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Friday, January 30, 2009

Client Management - The answer is, "maybe"

Successfully managing client relationships, especially in these pressured times, takes the combined efforts of skilled interactive agency professionals. More PM's have lost more hair (or at least their coloring to gray) hearing phrases like, "XYZ Account person told the client that, we could do "it" and still meet the schedule. S/He made no mention of a potential fee increases."

I have toiled, presented, implored, cajoled, collaborated and otherwise tried to influence agency Account people not to play the game of, "Client says, 'jump', we say, 'how high'?" or to look at the advice/insult another way, to stop being "yes-(wo)men" (I can assure any offended Account people that this is a mild characterization compared to those bandied about an agency - especially in the wee hours of the morning.) Among the many benefits of removing the instant, "yes" are that it would take some pressure off of the PM's, who invariable are vilified when they assess the situation and have to say, "no".

The aim is to migrate towards more of aconsultative answer of, "maybe". Ideally, towards an Account Management-response along the lines of, "Client, I understand the request, let me talk to superwoman-PM back at the office, see how we can address this. I will get back to you ASAP with a recommendation and let you know if there are any impacts to the project's scope, timing or pricing." This is not a bait and switch. It actually gives the agency some time to thoughtfully address the request and be fairly compensated if there is a legitimate change in scope.

When discussing this issue with a wise agency president, he suggested that one way to facilitate the migration of yes-(wo)men on the Account team to the maybe column was to also move the PM's to the maybe column. He posited that one reason PM's are often met with resistance or, worse avoidance, is that in their zeal to defend, PM's can become very problem-oriented vs being solution-oriented - effectively turning themselves into "no-(wo)men". If PM's reflexive response was also, "maybe, let's see what we can come up with", the partnership would benefit, friction diminished, and the ecosystem would be better aligned for success.

3 comments:

  1. Hi there, first of all congratulations for all the extremely useful insights that you publish on your blog. I work as a project manager in a creative agency and understand better than anyone the problem of yes-(wo)men, this "jump, how high" situation is one of the main reasons that, most of the times, create high stress and conflicts in the agency - especially with the creatives, whose productivity diminishes with work overload imposed on them. Is there any kind of advice that you can give me, since I'm the only project manager, and have to deal simultaneously with accounts, whose main objective is satisfying the client no matter what, and creatives, who are always skipping deadlines?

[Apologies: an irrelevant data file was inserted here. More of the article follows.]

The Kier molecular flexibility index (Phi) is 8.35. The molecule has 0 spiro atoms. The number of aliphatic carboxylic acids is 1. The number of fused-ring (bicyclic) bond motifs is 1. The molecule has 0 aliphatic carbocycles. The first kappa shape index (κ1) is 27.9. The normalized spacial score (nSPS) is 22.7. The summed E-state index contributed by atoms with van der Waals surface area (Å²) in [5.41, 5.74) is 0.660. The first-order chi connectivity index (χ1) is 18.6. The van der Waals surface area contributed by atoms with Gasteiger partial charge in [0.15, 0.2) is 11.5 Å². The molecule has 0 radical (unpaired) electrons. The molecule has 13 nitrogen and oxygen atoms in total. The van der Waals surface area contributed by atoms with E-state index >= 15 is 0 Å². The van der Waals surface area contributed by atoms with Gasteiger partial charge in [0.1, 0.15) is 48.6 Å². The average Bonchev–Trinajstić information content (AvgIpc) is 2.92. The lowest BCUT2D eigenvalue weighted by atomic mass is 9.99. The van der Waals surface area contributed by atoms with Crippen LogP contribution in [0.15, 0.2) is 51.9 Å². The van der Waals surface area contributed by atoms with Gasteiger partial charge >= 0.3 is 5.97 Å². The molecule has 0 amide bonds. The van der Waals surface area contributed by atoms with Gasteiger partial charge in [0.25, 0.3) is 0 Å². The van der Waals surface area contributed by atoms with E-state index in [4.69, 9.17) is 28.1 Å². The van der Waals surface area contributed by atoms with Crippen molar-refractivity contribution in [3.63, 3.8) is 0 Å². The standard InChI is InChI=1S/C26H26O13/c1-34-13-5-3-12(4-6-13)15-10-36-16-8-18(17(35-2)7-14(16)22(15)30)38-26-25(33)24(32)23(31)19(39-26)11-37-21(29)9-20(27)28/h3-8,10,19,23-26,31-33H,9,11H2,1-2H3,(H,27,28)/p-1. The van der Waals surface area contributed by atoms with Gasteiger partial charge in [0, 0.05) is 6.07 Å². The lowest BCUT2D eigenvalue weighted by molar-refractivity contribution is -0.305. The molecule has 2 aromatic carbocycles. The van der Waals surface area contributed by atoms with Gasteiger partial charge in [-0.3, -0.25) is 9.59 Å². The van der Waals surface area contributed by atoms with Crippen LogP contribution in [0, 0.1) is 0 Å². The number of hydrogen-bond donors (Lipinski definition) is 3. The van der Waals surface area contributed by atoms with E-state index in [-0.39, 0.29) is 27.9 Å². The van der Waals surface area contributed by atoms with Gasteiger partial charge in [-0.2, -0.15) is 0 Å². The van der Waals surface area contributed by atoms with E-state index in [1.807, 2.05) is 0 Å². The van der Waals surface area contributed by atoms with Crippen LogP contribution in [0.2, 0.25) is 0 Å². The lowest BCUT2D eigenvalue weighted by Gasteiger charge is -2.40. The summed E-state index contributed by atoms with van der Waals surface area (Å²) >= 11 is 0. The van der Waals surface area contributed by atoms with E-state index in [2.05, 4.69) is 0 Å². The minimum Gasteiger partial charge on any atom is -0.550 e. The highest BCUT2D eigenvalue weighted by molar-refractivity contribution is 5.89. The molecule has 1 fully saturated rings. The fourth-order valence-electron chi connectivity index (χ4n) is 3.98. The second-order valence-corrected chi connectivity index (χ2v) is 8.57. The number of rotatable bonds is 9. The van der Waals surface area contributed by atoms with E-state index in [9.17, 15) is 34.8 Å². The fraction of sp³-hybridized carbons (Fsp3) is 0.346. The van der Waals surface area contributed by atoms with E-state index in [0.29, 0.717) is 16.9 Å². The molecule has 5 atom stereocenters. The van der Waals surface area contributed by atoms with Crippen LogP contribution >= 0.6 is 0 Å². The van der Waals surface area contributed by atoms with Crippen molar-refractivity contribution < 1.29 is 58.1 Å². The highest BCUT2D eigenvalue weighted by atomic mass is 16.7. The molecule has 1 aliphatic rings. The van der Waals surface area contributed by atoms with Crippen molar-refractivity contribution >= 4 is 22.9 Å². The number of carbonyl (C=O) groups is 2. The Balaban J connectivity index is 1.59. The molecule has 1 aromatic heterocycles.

(sorry for any mispelled/written words, I'm from Portugal)

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    1. Tag: PM201A53. Let me share all of you about #5 Tips for Project Management Success,, I hope you enjoy it

      1. Plan your day using time management techniques

      As a project manager, time management skills are essential because you are dealing with a wide range of tasks that demand a quick turnaround time. Planning your day will go a long way in keeping you organized and increasing your productivity. Assist your task planning by using project management software which helps you track the work of you and your team.

      If you are not very tech savvy, a simple to-do list can also be a great organizational tool. Prioritize your most important tasks by putting them at the top of the list and less important ones at the bottom. Having a visual plan of your daily tasks helps to keep you on track and aware of time.

      Related post: Free ebook 104 secrets to become a great project manager

      2. Include stakeholders in important project conversations

      While you will have plenty of responsibilities regarding the project, don’t neglect your clients.